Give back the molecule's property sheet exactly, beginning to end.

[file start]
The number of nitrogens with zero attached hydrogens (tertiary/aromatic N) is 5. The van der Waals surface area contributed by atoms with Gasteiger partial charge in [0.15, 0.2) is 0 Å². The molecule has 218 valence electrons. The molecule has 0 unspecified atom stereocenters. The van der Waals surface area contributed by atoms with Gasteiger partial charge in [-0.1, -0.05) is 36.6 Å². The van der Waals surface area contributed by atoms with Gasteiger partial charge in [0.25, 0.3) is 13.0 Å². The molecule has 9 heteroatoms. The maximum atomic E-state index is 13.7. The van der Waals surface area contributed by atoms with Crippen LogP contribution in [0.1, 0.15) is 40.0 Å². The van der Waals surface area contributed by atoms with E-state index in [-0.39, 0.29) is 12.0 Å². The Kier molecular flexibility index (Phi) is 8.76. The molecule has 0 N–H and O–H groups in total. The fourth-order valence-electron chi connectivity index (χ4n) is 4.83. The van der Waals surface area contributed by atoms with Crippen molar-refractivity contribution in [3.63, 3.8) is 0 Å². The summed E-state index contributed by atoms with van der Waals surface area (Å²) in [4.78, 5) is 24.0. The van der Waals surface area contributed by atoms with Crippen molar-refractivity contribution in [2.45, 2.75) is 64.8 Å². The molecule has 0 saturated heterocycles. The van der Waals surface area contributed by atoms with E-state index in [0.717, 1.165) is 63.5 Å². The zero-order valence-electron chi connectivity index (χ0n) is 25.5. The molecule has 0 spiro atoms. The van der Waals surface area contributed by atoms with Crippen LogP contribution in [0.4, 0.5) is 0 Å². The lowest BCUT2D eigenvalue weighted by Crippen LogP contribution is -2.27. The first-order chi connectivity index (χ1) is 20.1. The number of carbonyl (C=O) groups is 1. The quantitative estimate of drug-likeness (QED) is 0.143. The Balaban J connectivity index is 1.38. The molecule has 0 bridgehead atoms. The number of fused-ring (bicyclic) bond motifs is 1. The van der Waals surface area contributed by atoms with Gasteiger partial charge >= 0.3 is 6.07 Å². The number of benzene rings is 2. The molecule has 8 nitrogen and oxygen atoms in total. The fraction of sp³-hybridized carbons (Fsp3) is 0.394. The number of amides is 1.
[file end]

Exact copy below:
The number of nitrogens with zero attached hydrogens (tertiary/aromatic N) is 5. The van der Waals surface area contributed by atoms with Gasteiger partial charge in [0.15, 0.2) is 0 Å². The molecule has 218 valence electrons. The molecule has 0 unspecified atom stereocenters. The van der Waals surface area contributed by atoms with Gasteiger partial charge in [-0.1, -0.05) is 36.6 Å². The van der Waals surface area contributed by atoms with Gasteiger partial charge in [0.25, 0.3) is 13.0 Å². The molecule has 9 heteroatoms. The maximum atomic E-state index is 13.7. The van der Waals surface area contributed by atoms with Crippen LogP contribution in [0.1, 0.15) is 40.0 Å². The van der Waals surface area contributed by atoms with E-state index in [-0.39, 0.29) is 12.0 Å². The Kier molecular flexibility index (Phi) is 8.76. The molecule has 0 N–H and O–H groups in total. The fourth-order valence-electron chi connectivity index (χ4n) is 4.83. The van der Waals surface area contributed by atoms with Crippen molar-refractivity contribution in [3.63, 3.8) is 0 Å². The summed E-state index contributed by atoms with van der Waals surface area (Å²) in [4.78, 5) is 24.0. The van der Waals surface area contributed by atoms with Crippen molar-refractivity contribution in [2.45, 2.75) is 64.8 Å². The molecule has 0 saturated heterocycles. The van der Waals surface area contributed by atoms with E-state index in [0.717, 1.165) is 63.5 Å². The zero-order valence-electron chi connectivity index (χ0n) is 25.5. The molecule has 0 spiro atoms. The van der Waals surface area contributed by atoms with Crippen LogP contribution in [0.4, 0.5) is 0 Å². The lowest BCUT2D eigenvalue weighted by Crippen LogP contribution is -2.27. The first-order chi connectivity index (χ1) is 20.1. The number of carbonyl (C=O) groups is 1. The quantitative estimate of drug-likeness (QED) is 0.143. The Balaban J connectivity index is 1.38. The molecule has 0 bridgehead atoms. The number of fused-ring (bicyclic) bond motifs is 1. The van der Waals surface area contributed by atoms with Gasteiger partial charge >= 0.3 is 6.07 Å². The number of benzene rings is 2. The molecule has 8 nitrogen and oxygen atoms in total. The fraction of sp³-hybridized carbons (Fsp3) is 0.394. The number of amides is 1.